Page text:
ImmerseMessiah NLT - Page 107



19:21-38
L UK E – A cts
95
Afterward Paul felt compelled by the Spirit to go over to Macedonia and
Achaia before going to Jerusalem. “And after that,” he said, “I must go
on to Rome!” He sent his two assistants, Timothy and Erastus, ahead to
­Macedonia while he stayed awhile longer in the province of Asia.
About that time, serious trouble developed in Ephesus concerning the
Way. It began with Demetrius, a silversmith who had a large business
manufacturing silver shrines of the Greek goddess Artemis. He kept many
craftsmen busy. He called them together, along with others employed in
similar trades, and addressed them as follows:
“Gentlemen, you know that our wealth comes from this business. But
as you have seen and heard, this man Paul has persuaded many people
that handmade gods aren’t really gods at all. And he’s done this not only
here in Ephesus but throughout the entire province! Of course, I’m not
just talking about the loss of public respect for our business. I’m also concerned that the temple of the great goddess Artemis will lose its influence
and that Artemis—this magnificent goddess worshiped throughout the
province of Asia and all around the world—will be robbed of her great
prestige!”
At this their anger boiled, and they began shouting, “Great is Artemis of
the Ephesians!” Soon the whole city was filled with confusion. Everyone
rushed to the amphitheater, dragging along Gaius and Aristarchus, who
were Paul’s traveling companions from Macedonia. Paul wanted to go in,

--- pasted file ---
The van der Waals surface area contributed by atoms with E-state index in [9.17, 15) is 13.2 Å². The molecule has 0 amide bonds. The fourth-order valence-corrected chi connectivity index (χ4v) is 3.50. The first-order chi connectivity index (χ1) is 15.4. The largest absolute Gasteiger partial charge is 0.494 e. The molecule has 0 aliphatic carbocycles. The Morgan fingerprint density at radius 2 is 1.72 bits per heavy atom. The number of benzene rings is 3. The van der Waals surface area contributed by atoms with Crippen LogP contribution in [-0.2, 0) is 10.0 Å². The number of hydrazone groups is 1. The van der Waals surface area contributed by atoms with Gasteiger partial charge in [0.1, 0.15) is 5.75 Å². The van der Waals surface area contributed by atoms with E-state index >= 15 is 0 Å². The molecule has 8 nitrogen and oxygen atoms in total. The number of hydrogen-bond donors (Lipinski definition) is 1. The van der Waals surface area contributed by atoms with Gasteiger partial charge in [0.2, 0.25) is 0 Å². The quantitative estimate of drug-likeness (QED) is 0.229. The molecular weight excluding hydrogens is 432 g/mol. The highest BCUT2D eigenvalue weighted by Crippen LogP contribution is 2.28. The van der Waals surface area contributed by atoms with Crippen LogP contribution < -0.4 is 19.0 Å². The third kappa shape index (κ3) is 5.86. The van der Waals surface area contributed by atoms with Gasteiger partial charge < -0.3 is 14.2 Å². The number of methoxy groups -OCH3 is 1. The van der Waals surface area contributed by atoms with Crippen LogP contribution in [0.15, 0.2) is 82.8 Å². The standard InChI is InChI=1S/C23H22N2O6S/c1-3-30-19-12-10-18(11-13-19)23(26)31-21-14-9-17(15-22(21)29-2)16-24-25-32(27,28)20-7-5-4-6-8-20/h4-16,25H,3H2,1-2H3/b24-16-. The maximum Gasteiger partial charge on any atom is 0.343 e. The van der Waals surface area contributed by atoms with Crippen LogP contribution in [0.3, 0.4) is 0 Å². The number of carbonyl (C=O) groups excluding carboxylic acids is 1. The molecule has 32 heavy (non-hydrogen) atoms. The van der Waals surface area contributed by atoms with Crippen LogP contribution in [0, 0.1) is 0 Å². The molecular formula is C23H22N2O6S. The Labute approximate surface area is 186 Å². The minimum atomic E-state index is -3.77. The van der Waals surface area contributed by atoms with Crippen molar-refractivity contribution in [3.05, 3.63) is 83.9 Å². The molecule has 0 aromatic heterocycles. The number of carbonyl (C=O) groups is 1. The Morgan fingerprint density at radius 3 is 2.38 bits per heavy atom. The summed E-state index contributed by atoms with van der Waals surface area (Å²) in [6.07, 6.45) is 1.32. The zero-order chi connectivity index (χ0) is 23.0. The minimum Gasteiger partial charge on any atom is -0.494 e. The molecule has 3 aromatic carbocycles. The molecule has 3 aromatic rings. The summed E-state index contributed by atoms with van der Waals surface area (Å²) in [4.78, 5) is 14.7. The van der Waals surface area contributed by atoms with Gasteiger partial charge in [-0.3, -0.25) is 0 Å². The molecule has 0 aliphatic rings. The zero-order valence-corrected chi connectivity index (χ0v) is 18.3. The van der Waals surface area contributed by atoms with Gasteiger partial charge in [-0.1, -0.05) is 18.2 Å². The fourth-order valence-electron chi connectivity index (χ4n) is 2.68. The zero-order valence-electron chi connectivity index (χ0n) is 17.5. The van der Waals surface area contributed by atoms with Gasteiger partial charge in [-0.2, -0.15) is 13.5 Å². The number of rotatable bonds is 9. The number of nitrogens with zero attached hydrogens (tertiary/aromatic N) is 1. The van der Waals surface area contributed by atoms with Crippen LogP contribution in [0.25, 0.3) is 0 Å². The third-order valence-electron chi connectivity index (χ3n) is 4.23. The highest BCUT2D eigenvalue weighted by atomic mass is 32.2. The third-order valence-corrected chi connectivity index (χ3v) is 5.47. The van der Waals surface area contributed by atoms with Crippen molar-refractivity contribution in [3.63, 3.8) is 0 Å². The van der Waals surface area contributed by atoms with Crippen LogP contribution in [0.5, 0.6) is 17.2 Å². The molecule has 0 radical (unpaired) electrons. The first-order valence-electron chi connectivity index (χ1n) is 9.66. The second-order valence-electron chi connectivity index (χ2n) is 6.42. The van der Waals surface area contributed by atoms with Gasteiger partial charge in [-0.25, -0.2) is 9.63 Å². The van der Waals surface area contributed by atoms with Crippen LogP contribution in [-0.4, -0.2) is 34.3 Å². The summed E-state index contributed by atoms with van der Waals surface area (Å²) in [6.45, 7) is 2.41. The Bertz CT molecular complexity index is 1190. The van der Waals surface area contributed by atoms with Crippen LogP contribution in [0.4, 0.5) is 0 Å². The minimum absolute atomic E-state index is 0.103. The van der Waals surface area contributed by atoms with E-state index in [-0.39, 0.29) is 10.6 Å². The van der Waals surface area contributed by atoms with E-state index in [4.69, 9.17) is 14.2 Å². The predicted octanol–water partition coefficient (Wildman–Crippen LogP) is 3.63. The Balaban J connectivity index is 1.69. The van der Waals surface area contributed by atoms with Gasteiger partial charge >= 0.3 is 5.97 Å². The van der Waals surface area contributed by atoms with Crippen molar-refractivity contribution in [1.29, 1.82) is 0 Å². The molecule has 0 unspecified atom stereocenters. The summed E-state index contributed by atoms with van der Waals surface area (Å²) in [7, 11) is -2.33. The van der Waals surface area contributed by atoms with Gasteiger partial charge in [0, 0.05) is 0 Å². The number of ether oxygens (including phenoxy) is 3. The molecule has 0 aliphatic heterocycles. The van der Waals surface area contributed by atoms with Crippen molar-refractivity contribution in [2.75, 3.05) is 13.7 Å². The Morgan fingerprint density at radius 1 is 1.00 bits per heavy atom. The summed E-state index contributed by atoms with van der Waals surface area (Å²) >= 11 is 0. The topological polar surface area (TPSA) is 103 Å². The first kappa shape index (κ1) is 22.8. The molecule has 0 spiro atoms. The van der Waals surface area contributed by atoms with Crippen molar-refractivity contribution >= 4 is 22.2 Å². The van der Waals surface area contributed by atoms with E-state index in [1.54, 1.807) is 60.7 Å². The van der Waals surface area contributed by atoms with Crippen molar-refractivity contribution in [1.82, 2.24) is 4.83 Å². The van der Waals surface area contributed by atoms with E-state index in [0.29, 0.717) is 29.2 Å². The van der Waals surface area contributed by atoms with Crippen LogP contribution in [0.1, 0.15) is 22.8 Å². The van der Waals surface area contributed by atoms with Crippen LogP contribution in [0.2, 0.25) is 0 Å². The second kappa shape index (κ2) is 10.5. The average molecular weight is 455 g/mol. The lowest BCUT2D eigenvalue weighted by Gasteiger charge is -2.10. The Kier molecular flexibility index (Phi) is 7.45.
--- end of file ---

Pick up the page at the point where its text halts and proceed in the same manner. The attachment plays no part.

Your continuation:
too, but the believers wouldn’t let him. Some of the officials of the province, friends of Paul, also sent a message to him, begging him not to risk
his life by entering the amphitheater.
Inside, the people were all shouting, some one thing and some another.
Everything was in confusion. In fact, most of them didn’t even know why
they were there. The Jews in the crowd pushed Alexander forward and told
him to explain the situation. He motioned for silence and tried to speak.
But when the crowd realized he was a Jew, they started shouting again and
kept it up for about two hours: “Great is Artemis of the Ephesians! Great
is Artemis of the Ephesians!”
At last the mayor was able to quiet them down enough to speak. “Citizens of Ephesus,” he said. “Everyone knows that Ephesus is the official
guardian of the temple of the great Artemis, whose image fell down to us
from heaven. Since this is an undeniable fact, you should stay calm and not
do anything rash. You have brought these men here, but they have stolen
nothing from the temple and have not spoken against our goddess.
“If Demetrius and the craftsmen have a case against them, the courts
are in session and the officials can hear the case at once. Let them make





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